Orders of the Day — Third Schedule. — (Purchase Tax — Intermediate rate.)

Part of the debate – in the House of Commons at 12:00 am on 17th June 1947.

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Photo of Viscount  Hinchingbrooke Viscount Hinchingbrooke , Dorset Southern 12:00 am, 17th June 1947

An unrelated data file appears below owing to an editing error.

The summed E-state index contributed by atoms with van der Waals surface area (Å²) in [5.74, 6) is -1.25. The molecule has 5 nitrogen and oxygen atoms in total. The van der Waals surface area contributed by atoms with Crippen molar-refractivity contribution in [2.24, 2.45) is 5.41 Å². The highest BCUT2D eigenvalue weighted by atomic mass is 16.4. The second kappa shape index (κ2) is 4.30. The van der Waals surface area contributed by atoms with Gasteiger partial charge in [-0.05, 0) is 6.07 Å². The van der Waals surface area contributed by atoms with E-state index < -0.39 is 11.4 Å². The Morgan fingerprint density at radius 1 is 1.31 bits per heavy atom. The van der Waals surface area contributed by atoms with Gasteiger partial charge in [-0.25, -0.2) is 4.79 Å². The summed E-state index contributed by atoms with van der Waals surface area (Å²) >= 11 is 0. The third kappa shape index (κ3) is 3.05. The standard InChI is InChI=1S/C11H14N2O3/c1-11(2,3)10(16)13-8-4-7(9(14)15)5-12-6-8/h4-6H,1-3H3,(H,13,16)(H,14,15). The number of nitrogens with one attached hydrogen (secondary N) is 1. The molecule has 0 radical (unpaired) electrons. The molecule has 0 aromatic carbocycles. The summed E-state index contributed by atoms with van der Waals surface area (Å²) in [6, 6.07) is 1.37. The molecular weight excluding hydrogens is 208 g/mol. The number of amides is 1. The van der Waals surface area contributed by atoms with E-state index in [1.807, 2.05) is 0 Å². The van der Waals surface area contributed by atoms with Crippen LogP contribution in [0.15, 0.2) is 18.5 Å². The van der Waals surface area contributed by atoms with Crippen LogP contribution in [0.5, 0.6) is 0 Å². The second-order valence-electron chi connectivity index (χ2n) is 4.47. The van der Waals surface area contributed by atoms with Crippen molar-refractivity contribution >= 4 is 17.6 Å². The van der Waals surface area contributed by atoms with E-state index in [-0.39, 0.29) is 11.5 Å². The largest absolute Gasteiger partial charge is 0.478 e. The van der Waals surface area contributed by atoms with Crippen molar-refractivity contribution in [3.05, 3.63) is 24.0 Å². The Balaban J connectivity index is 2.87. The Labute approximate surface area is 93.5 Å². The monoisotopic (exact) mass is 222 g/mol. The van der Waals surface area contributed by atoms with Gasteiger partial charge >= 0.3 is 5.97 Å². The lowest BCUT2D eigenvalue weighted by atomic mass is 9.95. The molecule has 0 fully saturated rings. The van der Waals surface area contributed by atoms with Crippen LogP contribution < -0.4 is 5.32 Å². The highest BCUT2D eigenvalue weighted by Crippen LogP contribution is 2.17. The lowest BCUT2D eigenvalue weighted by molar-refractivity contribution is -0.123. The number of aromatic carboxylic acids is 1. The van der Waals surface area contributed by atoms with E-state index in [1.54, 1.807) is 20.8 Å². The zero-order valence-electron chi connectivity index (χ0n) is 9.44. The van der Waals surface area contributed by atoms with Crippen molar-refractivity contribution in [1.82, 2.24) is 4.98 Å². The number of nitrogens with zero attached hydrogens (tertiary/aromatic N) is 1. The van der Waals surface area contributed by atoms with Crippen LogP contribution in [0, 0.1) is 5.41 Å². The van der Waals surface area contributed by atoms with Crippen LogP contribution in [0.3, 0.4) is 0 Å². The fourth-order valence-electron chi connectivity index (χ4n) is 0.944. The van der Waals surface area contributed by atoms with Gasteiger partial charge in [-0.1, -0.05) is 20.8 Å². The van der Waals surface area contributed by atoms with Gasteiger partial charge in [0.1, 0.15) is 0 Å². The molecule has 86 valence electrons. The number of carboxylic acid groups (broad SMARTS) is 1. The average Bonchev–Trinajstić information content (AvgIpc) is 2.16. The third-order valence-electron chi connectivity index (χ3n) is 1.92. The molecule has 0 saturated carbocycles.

I should have thought it was for the Government to say that the expected fuel crisis—and I am perfectly certain we shall have one as a result of the Government's policy—bore directly upon coal, and not upon the electricity stations. I understand from what the Chancellor has said that he is making no differentiation between gas and electricity in regard to water heaters. I take it from that, that he thinks the electricity stations cannot stand it. If that is the case, there is then a further point to be considered in the argument put forward by the hon. Member for West Ealing (Mr. J. Hudson). The Chancellor said that water heaters were wasteful. They are not wasteful thermally, as I understand it. An element is inserted into an existing tank, it is encased in material to make it heat proof, and it conserves its heat, except, of course when the water is drawn off. If the hon. Member for West Ealing suffers nom his particular installation it must be because it has been inefficiently installed, and has not been properly protected. The water heater is not wasteful in that sense. A certain number of units of electricity are put through the element, and the water is heated a certain number of degrees. It may be expensive in the consumption of electricity, as the hon. and gallant Member for Lichfield (Major Poole) has just said it is; but, as I understand it, the Chancellor is not basing his argument on the expense of the electricity. I hope he will consider seriously taking further technical advice on this matter in order to see whether he cannot give way in this direction.